Best of Pittsburgh – Legacy: Piccolo Forno | Attention to detail and a lack of pretension make this Tuscan eatery a six-time Best Italian Restaurant winner | Legacy | Pittsburgh

Best of Pittsburgh – Legacy: Piccolo Forno

Attention to detail and a lack of pretension make this Tuscan eatery a six-time Best Italian Restaurant winner

Piccolo Forno - CP PHOTO BY JARED WICKERHAM
  • CP photo by Jared Wickerham
  • Piccolo Forno

When you walk by Piccolo Forno, it’s not uncommon to see a truck at the corner of 38th and Butler unloading cords of wood into the restaurant’s basement. It may seem just another delivery, like for linens or produce, but every detail at this perennial Pittsburgh favorite matters, particularly the wood.

The Italian restaurant uses a kiln-dried hardwood comprised of oak, cherry, and maple, says owner Domenic Branduzzi. OK, unless you’re in the wood-fired pizza business, that probably doesn’t mean much. But Branduzzi says those details play a significant role in the restaurant’s ability to consistently produce a trademark Tuscan pizza crust.

CP PHOTO BY JARED WICKERHAM
  • CP photo by Jared Wickerham

“[Kiln-drying] is extremely important for pizza making, in my opinion,” Branduzzi says. “The wood burns more efficiently and with a larger flame, so you end up using less to maintain a consistent temperature.” The result is a pizza crust with a perfect balance of breadiness and crispness.   

Since landing in its Lawrenceville location in 2005, Branduzzi and crew have been churning out a winning mix of traditional, adventurous, and accessible Italian fare. The pizza grabs the most headlines – Branduzzi studied under Neapolitan-style expert Roberto Caporuscio – but the menu boasts a strong assortment of pasta and seafood as well.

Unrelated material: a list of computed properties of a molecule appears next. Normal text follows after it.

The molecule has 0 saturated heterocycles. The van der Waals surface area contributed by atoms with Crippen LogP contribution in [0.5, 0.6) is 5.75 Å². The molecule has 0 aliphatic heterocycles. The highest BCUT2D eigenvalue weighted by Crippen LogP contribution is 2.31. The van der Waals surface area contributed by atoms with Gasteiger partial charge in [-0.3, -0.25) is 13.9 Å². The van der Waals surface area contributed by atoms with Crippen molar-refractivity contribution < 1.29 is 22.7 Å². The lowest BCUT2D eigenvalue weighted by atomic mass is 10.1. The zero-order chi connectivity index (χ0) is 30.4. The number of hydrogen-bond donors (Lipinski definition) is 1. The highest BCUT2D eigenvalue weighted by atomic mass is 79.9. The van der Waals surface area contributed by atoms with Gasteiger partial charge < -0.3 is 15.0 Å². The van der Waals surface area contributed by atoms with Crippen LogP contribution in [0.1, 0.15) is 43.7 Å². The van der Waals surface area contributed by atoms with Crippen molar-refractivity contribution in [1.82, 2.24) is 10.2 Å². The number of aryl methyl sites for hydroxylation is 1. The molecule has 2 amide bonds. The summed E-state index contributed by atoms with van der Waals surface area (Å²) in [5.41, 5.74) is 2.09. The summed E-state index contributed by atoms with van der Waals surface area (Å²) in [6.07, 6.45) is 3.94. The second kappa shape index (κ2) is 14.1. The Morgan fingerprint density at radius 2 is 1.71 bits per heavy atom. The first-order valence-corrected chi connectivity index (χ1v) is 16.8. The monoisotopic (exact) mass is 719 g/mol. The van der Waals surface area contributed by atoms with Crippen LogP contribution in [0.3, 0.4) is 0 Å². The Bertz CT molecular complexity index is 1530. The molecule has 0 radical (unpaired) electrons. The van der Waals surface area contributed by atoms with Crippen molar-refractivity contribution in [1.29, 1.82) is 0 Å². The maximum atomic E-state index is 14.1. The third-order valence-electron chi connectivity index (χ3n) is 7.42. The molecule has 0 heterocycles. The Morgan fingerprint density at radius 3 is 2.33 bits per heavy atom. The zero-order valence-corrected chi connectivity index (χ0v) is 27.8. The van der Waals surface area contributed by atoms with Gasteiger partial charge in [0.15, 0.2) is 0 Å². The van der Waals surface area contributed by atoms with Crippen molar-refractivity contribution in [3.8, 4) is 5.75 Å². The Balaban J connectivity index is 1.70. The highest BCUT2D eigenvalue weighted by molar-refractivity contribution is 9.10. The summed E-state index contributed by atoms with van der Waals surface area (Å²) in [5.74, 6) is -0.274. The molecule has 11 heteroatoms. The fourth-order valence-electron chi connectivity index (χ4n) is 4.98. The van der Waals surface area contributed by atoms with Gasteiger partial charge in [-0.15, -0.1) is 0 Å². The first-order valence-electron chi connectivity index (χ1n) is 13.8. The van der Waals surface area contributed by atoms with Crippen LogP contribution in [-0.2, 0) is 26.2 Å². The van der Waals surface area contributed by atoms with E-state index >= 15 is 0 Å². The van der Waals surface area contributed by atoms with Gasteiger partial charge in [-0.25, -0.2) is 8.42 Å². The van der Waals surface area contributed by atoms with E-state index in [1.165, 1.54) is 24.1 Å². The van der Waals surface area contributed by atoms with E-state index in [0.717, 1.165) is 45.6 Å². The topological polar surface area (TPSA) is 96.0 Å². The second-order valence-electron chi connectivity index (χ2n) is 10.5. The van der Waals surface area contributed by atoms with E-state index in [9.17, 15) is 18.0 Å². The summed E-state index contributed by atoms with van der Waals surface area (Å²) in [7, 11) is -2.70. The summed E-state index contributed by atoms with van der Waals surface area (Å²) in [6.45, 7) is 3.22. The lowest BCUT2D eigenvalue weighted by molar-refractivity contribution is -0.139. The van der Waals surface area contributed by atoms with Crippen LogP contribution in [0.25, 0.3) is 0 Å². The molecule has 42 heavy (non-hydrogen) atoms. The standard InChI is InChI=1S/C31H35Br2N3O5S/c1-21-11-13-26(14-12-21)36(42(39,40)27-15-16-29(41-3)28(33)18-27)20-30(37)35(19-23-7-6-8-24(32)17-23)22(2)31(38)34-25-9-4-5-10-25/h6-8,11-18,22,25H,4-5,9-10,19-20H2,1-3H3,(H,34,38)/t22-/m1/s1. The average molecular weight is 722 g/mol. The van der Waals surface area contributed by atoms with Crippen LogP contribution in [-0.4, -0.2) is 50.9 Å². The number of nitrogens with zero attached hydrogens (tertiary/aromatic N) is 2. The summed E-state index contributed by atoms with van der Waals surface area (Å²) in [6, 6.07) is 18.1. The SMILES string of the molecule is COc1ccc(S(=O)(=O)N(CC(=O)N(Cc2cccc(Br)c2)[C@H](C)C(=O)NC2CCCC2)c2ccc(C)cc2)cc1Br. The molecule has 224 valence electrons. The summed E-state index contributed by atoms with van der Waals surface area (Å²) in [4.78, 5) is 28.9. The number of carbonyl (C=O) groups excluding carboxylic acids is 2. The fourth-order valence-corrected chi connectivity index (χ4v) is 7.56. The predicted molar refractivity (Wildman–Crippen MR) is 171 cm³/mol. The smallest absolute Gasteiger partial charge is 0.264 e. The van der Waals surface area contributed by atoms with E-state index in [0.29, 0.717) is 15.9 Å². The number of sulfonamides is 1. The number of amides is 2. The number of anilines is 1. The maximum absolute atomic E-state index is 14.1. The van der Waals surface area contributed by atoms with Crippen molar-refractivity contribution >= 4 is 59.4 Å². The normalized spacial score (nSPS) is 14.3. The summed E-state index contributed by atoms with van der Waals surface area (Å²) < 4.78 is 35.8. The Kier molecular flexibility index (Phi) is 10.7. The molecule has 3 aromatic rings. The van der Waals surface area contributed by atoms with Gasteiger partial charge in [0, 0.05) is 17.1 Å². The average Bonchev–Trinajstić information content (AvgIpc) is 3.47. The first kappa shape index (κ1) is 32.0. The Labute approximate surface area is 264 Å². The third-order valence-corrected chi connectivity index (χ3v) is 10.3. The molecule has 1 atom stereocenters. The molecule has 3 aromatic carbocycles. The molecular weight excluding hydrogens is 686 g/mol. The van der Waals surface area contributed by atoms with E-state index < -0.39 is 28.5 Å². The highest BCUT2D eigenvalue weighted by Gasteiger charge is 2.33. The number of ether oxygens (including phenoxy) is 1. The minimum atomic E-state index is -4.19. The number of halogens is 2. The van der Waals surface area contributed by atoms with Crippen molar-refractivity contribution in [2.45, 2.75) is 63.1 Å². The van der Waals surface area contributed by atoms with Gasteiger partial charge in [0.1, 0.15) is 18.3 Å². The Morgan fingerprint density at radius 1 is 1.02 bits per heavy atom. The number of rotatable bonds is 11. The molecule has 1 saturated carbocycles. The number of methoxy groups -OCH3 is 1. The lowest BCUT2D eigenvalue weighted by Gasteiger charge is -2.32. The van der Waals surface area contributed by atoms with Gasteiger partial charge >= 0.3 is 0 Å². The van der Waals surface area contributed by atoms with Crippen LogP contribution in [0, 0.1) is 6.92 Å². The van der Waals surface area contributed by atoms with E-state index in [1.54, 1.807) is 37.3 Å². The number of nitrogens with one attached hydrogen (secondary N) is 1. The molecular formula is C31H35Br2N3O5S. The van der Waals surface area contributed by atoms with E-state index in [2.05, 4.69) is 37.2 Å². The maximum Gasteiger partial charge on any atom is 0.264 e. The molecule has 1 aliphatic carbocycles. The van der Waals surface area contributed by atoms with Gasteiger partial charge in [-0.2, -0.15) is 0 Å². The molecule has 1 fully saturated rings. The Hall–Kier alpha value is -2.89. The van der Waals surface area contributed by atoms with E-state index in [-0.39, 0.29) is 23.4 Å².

CP PHOTO BY JARED WICKERHAM
  • CP photo by Jared Wickerham

A couple of the most popular non-pizza favorites include cozze (steamed mussels), fegato con crostini (chicken liver pâté with crostini), and the cappelletti di gorgonzola pasta (a rich, cheesy pasta dish with a cream sauce). Rounding the menu out is the panini section, all served on homemade focaccia bread, which is fitting since the restaurant was born out of Branduzzi’s father’s Italian bakery in the Strip District, Il Piccolo Forno, which closed in 2008. 

But what keeps Pittsburghers coming back to Piccolo Forno, and voting — it’s a six-time Best Of Pittsburgh winner — is the warm atmosphere. Some Italian restaurants go overboard on the whole “recreating the piazza” vibe and it feels forced and tacky. Not here. The interior is welcoming and open, offering a firsthand view of the wood-fire oven and the cooks at work; a few outdoor tables on the sidewalk are perfect for warm-weather dining (and help advertise the delicious sights and smells to passersby). 

That mix of attention to detail and lack of pretension breeds Piccolo Forno’s success. It works because the people behind it are passionate about their food, and it shows. They try to keep Antonio’s favorite phrase in mind: “Fare tutto con amore.” Make everything with love. 

More Categories

More Categories

Intro

Legacy

Spotlight

Food and Drink

Culture and Nightlife

Goods and Services

People and Places

Add a comment